Making 'Doing Business' Safe
It happened in about five seconds: one moment I was climbing into bed in the top of our camper van; in the next I’d broken my arm. It was a short fall, but nevertheless damaging; I’d shattered the end of my right radius. I am generally a strong, healthy person, very active and rarely sick. So breaking a bone was a unique moment of feeling physically fragile and vulnerable, and an unpleasant reminder that even seemingly innocuous situations can be unsafe.
I’ve written previously about vulnerability in the creative process. In order for us to be vulnerable with our ideas and our work, to allow ourselves to be exposed and open, we need to feel safe. For vulnerability to flourish as a method of meaningful human connection, it must happen in a safe environment.
If we look behind the old axiom "people do business with people they like," we can understand that one of the reasons we enjoy a relationship is because we will not be ridiculed or unfairly judged when we share ourselves and our ideas. Likable people, those we want to live and work with, are safe people to be around.
Safety engenders trust which leads to respect, and trust and respect are the foundations of all successful relationships. You do not learn to trust another person or company without there first being a sense of safety.
What does it mean to have a safe environment in our businesses? How do we create the kind of place where our clients, our customers, our partners and coworkers can feel comfortable admitting their fears, sharing their truths, discussing sticky issues, and diving deep for answers and solutions to problems?
Start by being dependable and expected. Doing the expected seems like it would run counter to being creative. Yet returning calls and emails, responding promptly to inquiries, and showing up when we say will be there are small but impactful ways to build a sense of security. And then there are bigger things, like taking ownership when we mess up and fulfilling the promises we make, most especially the ones that are public and upon which we have positioned our businesses and our work.
Create a sense of safety by providing information. In all of our communications, we should be thinking about what questions people might have and then work to address those preemptively. It's easy to find out what the common issues are that trip most people up. We can talk to our clients and customers, solicit our sales and customer service people, run surveys, run analytics. People shouldn't have to search hard for the answers they're looking for when they are thinking about doing business with us. And most people appreciate truth and transparency in conversations between a business and its customers.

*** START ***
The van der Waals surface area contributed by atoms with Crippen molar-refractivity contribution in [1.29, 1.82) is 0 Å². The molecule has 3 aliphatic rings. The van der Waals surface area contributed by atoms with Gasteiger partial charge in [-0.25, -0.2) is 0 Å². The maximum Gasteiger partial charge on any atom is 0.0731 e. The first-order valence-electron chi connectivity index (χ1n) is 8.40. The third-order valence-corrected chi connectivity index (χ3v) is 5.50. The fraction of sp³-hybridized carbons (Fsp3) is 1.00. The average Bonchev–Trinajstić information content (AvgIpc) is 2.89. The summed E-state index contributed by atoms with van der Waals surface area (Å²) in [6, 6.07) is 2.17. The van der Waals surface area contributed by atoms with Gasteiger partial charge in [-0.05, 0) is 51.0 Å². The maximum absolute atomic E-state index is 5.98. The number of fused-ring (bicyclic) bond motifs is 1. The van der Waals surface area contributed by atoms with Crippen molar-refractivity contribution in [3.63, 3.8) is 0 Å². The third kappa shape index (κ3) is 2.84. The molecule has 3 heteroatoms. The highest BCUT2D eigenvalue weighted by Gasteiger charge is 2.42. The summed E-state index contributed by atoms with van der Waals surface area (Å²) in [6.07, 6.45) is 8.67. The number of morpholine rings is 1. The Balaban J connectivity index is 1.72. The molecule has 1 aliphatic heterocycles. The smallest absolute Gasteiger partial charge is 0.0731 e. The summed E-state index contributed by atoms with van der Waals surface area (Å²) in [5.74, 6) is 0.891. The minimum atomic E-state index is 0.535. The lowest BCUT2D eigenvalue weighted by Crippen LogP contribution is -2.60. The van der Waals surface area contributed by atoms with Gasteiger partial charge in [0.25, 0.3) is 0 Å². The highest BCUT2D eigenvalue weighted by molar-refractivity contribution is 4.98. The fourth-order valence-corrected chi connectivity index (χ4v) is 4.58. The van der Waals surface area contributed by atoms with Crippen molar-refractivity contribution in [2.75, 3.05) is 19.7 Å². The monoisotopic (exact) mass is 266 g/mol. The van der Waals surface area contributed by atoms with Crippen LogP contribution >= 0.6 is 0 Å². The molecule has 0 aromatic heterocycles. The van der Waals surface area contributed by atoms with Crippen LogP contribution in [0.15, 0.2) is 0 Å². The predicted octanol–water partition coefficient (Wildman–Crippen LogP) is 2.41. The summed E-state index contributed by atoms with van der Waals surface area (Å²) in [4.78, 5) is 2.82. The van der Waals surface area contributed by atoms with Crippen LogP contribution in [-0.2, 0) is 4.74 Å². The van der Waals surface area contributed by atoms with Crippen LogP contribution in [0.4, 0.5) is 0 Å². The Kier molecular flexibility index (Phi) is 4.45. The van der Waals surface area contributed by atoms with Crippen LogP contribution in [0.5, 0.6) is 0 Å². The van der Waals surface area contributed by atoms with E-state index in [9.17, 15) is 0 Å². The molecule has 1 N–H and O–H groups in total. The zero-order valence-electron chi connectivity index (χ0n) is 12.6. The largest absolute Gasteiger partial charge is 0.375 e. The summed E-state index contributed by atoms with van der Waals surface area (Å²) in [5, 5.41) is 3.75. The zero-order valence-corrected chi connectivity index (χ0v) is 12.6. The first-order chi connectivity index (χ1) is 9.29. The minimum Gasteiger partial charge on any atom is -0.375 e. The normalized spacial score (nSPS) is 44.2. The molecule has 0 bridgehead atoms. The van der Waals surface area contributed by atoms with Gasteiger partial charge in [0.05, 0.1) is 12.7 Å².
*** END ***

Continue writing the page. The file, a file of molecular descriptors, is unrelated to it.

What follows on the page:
Be cognizant about any fears or concerns others may have. What would help minimize the risk for someone to work with us? Of course, we need to do what we can to minimize any perceived danger prior to an engagement or sale. But it's just as important to reduce the risk in a client's or customer’s mind after they’ve agreed to do business with us – assuaging any buyer’s remorse – and then throughout the life of the relationship.
Be specific when sharing ideas, explaining next steps and giving feedback. Whenever and wherever you can, remove the ambiguity from a situation. This isn't always easy because sometimes we know something so well that what seems obvious to us is not to our coworkers and customers. Whether it's project planning, instructions for product use, or outlining a program offering, run things past your colleagues before you make it official or public. Being specific about how things are going to work conveys that you have done this before and you know what you are doing. This is reassuring. When people feel assured, they can relax. They'll let their guard down and you'll have access to what is truly real and important to them.
Demonstrate compassion and empathy. It's really hard to put yourself out there, especially if your ideas feel undefined, emotional or contradictory. For most of us, our harshest critic is ourself. Let's not compound this problem by being harsh with others. Certainly there is a place for constructive criticism in our work — we really can't improve without this kind of feedback. But in order for it to be helpful, it should be delivered with positive intention and gentleness. Recognizing the commonalities amongst ourselves, and that all of us feel vulnerable from time to time, helps us to feel empathetic when we recognize moments of fear and hesitation in others. When someone feels protected from undue judgment and ridicule, they will approach situations with a degree of fearlessness — and that’s empowering.
Creating a safe environment should not be confused with playing it safe. Playing it safe is not the way to create the kind of space we want to play in. Playing it safe is standing on the sidelines in a position of fear, afraid to say what needs to be said, afraid to do what needs to be done. Fear is the antithesis of safety. We need to be bold in the midst of confusion, unafraid to be the clear voice. We need to be pleasant yet unapologetic about delivering hard truths. We need to push deeper so that we can root out the core issues and really problem-solve. And we need to ask the same of our clients and colleagues.
Besides building trust and respect, safety in our businesses and work life ultimately leads us to a place of freedom. When everyone we’re interacting with feels secure about sharing ideas and opinions, we are allowed to stretch into who we really are and do the kind of work that’s gratifying to both ourselves and others.